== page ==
Sunday, November 13, 2011

These variations are a real enigma.

Continuing on the theme and variations form of this weekend, I must play maybe the most recognized piece in this repertoire, Sir Edward Elgar's "Enigma Variations."  This has an original theme for orchestra with 14 variations. England's Elgar made this enigma a fun joke of the piece.  Elgar hints that there is a a hidden theme that is, in Elgar's words, "not played". This hidden theme has been the subject of much speculation, and various musicians have proposed theories for what melody it could be, although Elgar did not say that it was a melody. The enigma could be something else, such as a symbol or a literary theme. Elgar accepted none of the solutions that were put forward in his lifetime, and, pleased with his little joke, took the secret with him to the grave.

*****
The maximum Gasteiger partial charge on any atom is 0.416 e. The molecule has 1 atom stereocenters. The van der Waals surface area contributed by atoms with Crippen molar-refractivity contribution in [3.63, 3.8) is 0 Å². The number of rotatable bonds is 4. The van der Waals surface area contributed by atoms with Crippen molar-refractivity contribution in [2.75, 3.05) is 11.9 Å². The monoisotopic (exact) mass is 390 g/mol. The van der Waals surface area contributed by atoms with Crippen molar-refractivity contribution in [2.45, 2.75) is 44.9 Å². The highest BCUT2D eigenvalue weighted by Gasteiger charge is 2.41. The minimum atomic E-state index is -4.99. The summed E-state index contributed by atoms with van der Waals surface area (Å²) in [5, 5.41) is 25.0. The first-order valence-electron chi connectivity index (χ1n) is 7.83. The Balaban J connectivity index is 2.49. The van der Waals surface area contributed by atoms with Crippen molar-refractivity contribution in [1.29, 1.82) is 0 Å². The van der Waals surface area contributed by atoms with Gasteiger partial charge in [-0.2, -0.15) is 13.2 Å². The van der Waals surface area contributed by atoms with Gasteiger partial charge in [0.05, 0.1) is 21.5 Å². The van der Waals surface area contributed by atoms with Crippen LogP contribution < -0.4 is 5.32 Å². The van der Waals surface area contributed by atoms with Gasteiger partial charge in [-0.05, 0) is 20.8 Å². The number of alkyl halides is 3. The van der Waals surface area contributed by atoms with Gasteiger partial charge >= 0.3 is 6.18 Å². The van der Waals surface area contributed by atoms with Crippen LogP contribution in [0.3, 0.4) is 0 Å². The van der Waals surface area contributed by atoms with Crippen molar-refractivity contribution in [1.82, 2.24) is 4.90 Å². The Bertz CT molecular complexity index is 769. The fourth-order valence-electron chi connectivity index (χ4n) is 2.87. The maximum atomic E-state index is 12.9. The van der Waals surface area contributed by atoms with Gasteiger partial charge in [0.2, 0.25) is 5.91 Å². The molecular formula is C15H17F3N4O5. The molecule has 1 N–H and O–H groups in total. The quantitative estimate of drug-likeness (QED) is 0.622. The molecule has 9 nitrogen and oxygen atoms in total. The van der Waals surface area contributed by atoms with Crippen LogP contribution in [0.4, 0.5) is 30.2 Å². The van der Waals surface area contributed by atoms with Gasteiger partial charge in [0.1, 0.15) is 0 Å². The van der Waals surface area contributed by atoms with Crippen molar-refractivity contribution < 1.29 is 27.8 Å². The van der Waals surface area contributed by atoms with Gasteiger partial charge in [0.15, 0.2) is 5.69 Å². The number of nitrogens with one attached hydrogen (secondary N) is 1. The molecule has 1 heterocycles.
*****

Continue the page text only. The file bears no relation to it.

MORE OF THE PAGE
The one thing that is not an enigma is the beauty of this piece. The original theme has a slow, haunting melody. Once heard, you can not get it out of your mind.

I did an earlier post on this piece called It's an Enigma in which I featured the 9th movement called the Nimrod variation.  The Nimrod variation is one of the most beautiful movements ever composed.  While I have the entire variations in this post, if you click on the link, you can play whenever you like the most beautiful [in my opinion] movement by itself of not just this piece but of any piece of music.
The Nimrod variation kicks in on this video at the 12:06 mark through the 16:03 mark.

Sir Edward Elgar: Variations on an original theme, "The Enigma Variations":

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